Gone are the days when most people would work in the same job with the same company for decades. The landscape of modern work has shifted, resulting in many workers switching jobs as often as every five years, according to a BBC report from 2017.
This means that, by the time you retire, you may have accrued a number of different pension funds with several different providers.
This makes it really easy to lose track of some, fail to check whether they still offer good value and decent investment returns, or forget that they exist entirely.
The answer to this problem could be pension auto-consolidation, but are there downsides to this method? Read on to find out more.
72% of Brits support auto-consolidation, but may not be aware of the negatives
According to research from Scottish Widows, more than 3.6 million Brits don’t know how many pensions they have.
This puts them at risk of paying more in fees than they need to, and not getting what they expect from their savings. It also means that they have no idea whether their pensions will generate the income they want in retirement.
To tackle this issue, almost three-quarters (72%) of Brits support the idea of auto-consolidation, which would automatically consolidate small pensions into one fund as you change jobs.
This approach would prevent the need to track down all your old pension funds, making it easier to administer one single fund.
Combining your pensions is, however, an option already available to you. However, 10% of Brits say they have no idea how to do this, and 12% claim it is simply too much hassle. Because of this, more than two-fifths (44%) have never bothered to track down their savings from a previous employer.
While it may be easier to manage a single pension pot, you could potentially be turning down some built-in benefits from other pension schemes you may have. Read on for the pros and cons of consolidating your pensions.
Consolidating your pensions keeps them all in one place
There are several benefits to consolidating your pensions. First and foremost, consolidation makes it so much easier to manage your pension fund, as you don’t need to remember the location of every last penny of your savings.
With all your pension savings in one place, you only need to deal with one provider. It can make managing your savings much more straightforward.
It also makes it easier to measure whether your fund is on track to meet your long-term financial goals and whether it will be able to support you for as long as you’d like.
Consolidating doesn’t only help with the management of your savings
Additionally, consolidation may result in lower fees, which could save you money in the long run, depending on which fund you choose. Each pension provider charges management fees when handling your pension; a fact that the Telegraph discovered less than half of Brits are aware of.
There are a lot of different types of charges in terms of your pension, but if you have multiple funds, then you could be paying more fees than you need to.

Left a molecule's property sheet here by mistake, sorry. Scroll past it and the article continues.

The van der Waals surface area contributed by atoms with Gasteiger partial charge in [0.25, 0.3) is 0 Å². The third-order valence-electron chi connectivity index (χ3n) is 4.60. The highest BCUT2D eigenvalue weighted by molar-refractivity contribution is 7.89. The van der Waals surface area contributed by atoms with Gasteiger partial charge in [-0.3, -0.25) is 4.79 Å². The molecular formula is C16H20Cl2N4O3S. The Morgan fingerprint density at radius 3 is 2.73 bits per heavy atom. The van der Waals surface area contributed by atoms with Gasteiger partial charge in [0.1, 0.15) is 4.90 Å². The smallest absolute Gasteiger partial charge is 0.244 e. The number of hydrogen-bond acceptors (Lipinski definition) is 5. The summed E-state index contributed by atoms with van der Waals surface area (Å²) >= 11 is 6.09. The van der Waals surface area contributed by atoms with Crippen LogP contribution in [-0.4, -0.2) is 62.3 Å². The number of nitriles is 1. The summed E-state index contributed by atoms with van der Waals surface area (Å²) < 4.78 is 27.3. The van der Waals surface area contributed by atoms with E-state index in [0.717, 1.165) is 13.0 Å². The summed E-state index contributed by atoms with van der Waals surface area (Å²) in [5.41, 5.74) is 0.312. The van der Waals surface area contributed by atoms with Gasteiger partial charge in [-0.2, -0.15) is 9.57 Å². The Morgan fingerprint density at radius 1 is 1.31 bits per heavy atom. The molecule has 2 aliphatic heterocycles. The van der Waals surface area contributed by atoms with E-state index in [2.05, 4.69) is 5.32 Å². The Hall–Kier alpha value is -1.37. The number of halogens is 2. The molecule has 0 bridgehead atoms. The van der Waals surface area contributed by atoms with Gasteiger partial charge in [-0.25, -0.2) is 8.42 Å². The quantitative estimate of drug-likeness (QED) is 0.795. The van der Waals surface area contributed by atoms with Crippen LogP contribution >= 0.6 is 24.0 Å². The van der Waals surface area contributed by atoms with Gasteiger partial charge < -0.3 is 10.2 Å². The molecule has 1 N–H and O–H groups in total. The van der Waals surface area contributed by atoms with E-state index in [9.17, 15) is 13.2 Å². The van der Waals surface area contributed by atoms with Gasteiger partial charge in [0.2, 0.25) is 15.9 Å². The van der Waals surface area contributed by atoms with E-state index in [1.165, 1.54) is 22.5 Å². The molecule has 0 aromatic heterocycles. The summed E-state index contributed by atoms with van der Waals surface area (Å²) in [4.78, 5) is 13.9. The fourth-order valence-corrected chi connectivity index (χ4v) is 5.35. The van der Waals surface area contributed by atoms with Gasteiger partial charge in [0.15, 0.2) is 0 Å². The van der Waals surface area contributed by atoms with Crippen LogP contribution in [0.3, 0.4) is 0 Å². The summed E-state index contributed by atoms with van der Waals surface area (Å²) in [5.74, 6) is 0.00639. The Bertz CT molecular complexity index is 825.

Combining them all into a single fund could be cheaper than keeping them all separate. This can boost the value of your fund and help you to reach your desired level of saving sooner.
Lastly, consolidating your pensions together could give you access to a greater variation of investments. You may be able to choose more diverse funds, or those which align better with your goals and tolerance for risk. For example, your old pensions may be invested in funds which offer either too much or too little risk.
You may be losing out on certain benefits through auto-consolidation
While there are many advantages of consolidating your old pension pots, there are some factors to consider.
Firstly, by consolidating you may be taking money out of pension funds that were performing very well. You may have existing funds that have generated excellent returns and may have low fees. You would need to ensure you could benefit from similar growth and charges elsewhere.
Consolidating may also result in you missing out on certain benefits of your other pension schemes. These could potentially include early access, guaranteed annuity rates, or the ability to take more than 25% as a tax-free lump sum. Some pension schemes even come with life insurance or critical illness cover, which are useful benefits in their own right.
Lastly, some schemes come with exit fees, which will be levied if you transfer your pension. These fees can often be quite high and may offset any benefits you would have gained from the initial consolidation.
Seek financial advice if you’re thinking of consolidating your pension
Consolidating your pension is not a decision that should be made lightly. If you’re thinking of doing so, or you’re not sure whether it would be a good idea, get in touch with us. We can help clearly lay out your options and decide on what’s best for you.
Contact us by email at email@example.com or call us on 01189 876655.